The description of the rioters as a “small fraction” of the overall size of the regiment is intended to minimize the size of the riots; but what it the purpose of minimizing the events? To a Japanese woman living in the village of Kokura, the site of 100 to 250 rioters would be terrifying, especially if they committed dozens rapes, as has been reported. The fact that 2800 non-rioting soldiers elsewhere in the city would come not only as little comfort to the victims, and has no relevance in an objective description of the events.

Even the authoritative work by Kashima Takumi includes the odd euphemism “committed excesses” in place of “rape” or more specific terms:

The above passages comprise most of the English-language resources available online; these passages are contained within larger works that use the events to fit a larger theme and agenda. None of the accounts place the factual events of the Kokura incident at the forefront. I’ve attempted to bring light to the events by presenting “just the facts” with minimal ideological interference; however, I acknowledge there can be bias in the mere selection of topics that we (or I) choose to write about (this is a topic I intend to address in a separate post). I also don’t mean to ignore the context provided by Morris-Suzuki regarding the tension between black soldiers and white officers. This topic deserves lengthier attention than I can provide here, but let me point you to the case of Leon Gilbert, a member of the 24th Infantry Regiment who was court martialed and sentenced to death for disobeying a “suicidal” order from his superior. See also the links at the bottom of this post, under the heading “Race in the American military (and in the Occupation of Japan)”.

(III) The murder story

The puzzle of the Kokura incident becomes more complex when considered in tandem with the murder of July 4, 1950. Was Matsumoto aware of this murder? And did the details of this murder influence his writing of  Kuroji no e? I wouldn’t be surprised if this were true, considering that the details of the July 4th murder share similarities with the plot of Matsumoto’s book. In fact, the details (and dates) align so closely that I initially assumed these events took place on the same day.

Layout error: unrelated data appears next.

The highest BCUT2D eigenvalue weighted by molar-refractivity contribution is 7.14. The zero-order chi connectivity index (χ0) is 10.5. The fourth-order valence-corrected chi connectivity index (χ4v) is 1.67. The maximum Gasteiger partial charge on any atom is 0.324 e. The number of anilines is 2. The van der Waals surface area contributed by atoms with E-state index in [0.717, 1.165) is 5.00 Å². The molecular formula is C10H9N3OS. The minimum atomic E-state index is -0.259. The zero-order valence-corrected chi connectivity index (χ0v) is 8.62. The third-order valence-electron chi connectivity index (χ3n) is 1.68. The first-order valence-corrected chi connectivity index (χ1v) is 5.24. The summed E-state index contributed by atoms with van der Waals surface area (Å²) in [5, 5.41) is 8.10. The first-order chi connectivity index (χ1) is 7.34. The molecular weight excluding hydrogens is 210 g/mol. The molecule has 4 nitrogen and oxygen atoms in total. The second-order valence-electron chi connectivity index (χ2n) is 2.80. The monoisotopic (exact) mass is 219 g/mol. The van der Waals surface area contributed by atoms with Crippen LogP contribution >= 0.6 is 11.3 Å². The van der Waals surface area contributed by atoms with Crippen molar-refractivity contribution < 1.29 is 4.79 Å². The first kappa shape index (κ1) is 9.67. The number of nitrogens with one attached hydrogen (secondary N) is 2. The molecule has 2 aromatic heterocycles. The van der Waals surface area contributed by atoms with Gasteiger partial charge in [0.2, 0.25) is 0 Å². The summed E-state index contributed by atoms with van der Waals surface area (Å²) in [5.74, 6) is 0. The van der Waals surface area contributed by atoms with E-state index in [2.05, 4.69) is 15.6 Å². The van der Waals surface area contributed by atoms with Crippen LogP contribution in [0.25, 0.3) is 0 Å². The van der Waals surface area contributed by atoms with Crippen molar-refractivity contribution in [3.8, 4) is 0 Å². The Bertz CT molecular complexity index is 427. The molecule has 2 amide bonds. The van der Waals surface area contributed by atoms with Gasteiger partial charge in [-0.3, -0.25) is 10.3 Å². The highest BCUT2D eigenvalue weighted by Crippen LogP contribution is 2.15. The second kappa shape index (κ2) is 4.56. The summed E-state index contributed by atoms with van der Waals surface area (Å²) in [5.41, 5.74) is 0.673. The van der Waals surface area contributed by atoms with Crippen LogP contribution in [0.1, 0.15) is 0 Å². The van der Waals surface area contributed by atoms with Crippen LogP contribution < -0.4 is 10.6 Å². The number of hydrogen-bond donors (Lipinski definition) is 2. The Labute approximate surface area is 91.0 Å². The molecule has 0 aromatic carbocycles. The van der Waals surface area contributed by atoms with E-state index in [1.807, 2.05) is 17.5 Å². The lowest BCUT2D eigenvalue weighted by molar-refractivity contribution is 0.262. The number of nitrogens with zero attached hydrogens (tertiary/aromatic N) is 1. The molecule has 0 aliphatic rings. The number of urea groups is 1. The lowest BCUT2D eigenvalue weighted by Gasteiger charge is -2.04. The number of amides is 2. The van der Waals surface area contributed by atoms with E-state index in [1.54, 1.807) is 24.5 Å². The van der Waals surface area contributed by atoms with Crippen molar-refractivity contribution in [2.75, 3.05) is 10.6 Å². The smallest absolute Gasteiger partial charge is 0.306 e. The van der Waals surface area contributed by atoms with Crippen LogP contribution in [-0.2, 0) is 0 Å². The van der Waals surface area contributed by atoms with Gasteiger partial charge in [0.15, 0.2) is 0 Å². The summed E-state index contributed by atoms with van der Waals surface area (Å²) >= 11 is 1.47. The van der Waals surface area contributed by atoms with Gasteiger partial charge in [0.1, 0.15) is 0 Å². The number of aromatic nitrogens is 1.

Unlike the Kokura incident, the events of the ‘Murder on the 4th of July’ are well-documented in contemporary court documents; the trial took place in Kokura on August 28th and 29th, 1950 and the judge’s opinion and review by JAG Corp. officers are available online; see: CM number 343576: UNITED STATES v. Recruit JAMES L. CLARK (RA 14267271), Company B, 11th Engineer (C) Battalion, APO 24 (starting with page 1).

According to the court report, at around 0600 on the morning of July 4, 1950, a drunk James Clark entered the home of the Kaki family and murdered both parents and two children of the family’s three children with a knife. Incredibly, one of the children did not die instantly and was able to write down the events prior to his death. The other child escaped harm.

The victims were: Kaki Shizu (mother); Kaki Magojiro (father); Kaki Katsukaza (son); Kaki Kyo (son)

I suggest you read the fascinating and terrifying court transcript; these excerpts provide key details:

A note about James Clark: he had completed a mere six grades of public school, which is apparent in the statement he wrote while under arrest:

Although James Clark was sentenced to death by the court martial, a letter signed by Major General Franklin P. Shaw asked that the death sentence be commuted to life in prison. It appears that Clark’s death sentence was indeed commuted, as his name does not appear on available lists of military executions (see: Capital punishment by the United States military). Additionally, the following list of military executions notes the final sentence as “DD TF Life”, which I interpret as Dishonorable Discharge, Total Forfeiture (of benefits), and Life Sentence. (Source; full PDF)

(IV) The movie version (?)